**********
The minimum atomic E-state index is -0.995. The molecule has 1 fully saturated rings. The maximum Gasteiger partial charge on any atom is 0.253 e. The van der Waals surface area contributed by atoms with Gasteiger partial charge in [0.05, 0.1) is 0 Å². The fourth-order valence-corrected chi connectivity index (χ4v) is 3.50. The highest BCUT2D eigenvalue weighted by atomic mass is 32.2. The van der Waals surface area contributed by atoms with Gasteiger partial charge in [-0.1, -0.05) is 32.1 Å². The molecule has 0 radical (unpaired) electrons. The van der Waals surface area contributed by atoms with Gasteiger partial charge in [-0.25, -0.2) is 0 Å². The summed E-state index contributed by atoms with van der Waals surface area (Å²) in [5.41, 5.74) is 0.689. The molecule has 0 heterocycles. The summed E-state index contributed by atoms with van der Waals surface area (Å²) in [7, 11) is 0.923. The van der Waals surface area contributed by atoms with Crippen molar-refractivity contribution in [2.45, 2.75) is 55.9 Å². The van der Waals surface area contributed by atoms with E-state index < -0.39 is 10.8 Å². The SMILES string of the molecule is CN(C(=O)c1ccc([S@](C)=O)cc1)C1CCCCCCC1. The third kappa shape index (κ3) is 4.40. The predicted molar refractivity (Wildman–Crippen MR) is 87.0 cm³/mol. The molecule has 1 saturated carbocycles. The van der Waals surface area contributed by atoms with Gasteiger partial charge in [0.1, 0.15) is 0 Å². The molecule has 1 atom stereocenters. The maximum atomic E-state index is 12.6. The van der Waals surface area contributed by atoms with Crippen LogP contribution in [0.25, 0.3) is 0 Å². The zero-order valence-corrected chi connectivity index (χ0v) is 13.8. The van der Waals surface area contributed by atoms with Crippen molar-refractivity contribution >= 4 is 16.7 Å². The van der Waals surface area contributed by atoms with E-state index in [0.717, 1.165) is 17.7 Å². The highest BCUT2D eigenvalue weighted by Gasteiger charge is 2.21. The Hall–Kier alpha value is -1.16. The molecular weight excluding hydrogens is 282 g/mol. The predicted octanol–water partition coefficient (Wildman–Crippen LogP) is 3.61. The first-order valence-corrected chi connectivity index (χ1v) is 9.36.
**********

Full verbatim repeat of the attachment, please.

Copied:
The minimum atomic E-state index is -0.995. The molecule has 1 fully saturated rings. The maximum Gasteiger partial charge on any atom is 0.253 e. The van der Waals surface area contributed by atoms with Gasteiger partial charge in [0.05, 0.1) is 0 Å². The fourth-order valence-corrected chi connectivity index (χ4v) is 3.50. The highest BCUT2D eigenvalue weighted by atomic mass is 32.2. The van der Waals surface area contributed by atoms with Gasteiger partial charge in [-0.1, -0.05) is 32.1 Å². The molecule has 0 radical (unpaired) electrons. The van der Waals surface area contributed by atoms with Gasteiger partial charge in [-0.25, -0.2) is 0 Å². The summed E-state index contributed by atoms with van der Waals surface area (Å²) in [5.41, 5.74) is 0.689. The molecule has 0 heterocycles. The summed E-state index contributed by atoms with van der Waals surface area (Å²) in [7, 11) is 0.923. The van der Waals surface area contributed by atoms with Crippen molar-refractivity contribution in [2.45, 2.75) is 55.9 Å². The van der Waals surface area contributed by atoms with E-state index < -0.39 is 10.8 Å². The SMILES string of the molecule is CN(C(=O)c1ccc([S@](C)=O)cc1)C1CCCCCCC1. The third kappa shape index (κ3) is 4.40. The predicted molar refractivity (Wildman–Crippen MR) is 87.0 cm³/mol. The molecule has 1 saturated carbocycles. The van der Waals surface area contributed by atoms with Gasteiger partial charge in [0.1, 0.15) is 0 Å². The molecule has 1 atom stereocenters. The maximum atomic E-state index is 12.6. The van der Waals surface area contributed by atoms with Crippen LogP contribution in [0.25, 0.3) is 0 Å². The zero-order valence-corrected chi connectivity index (χ0v) is 13.8. The van der Waals surface area contributed by atoms with Crippen molar-refractivity contribution >= 4 is 16.7 Å². The van der Waals surface area contributed by atoms with E-state index in [0.717, 1.165) is 17.7 Å². The highest BCUT2D eigenvalue weighted by Gasteiger charge is 2.21. The Hall–Kier alpha value is -1.16. The molecular weight excluding hydrogens is 282 g/mol. The predicted octanol–water partition coefficient (Wildman–Crippen LogP) is 3.61. The first-order valence-corrected chi connectivity index (χ1v) is 9.36.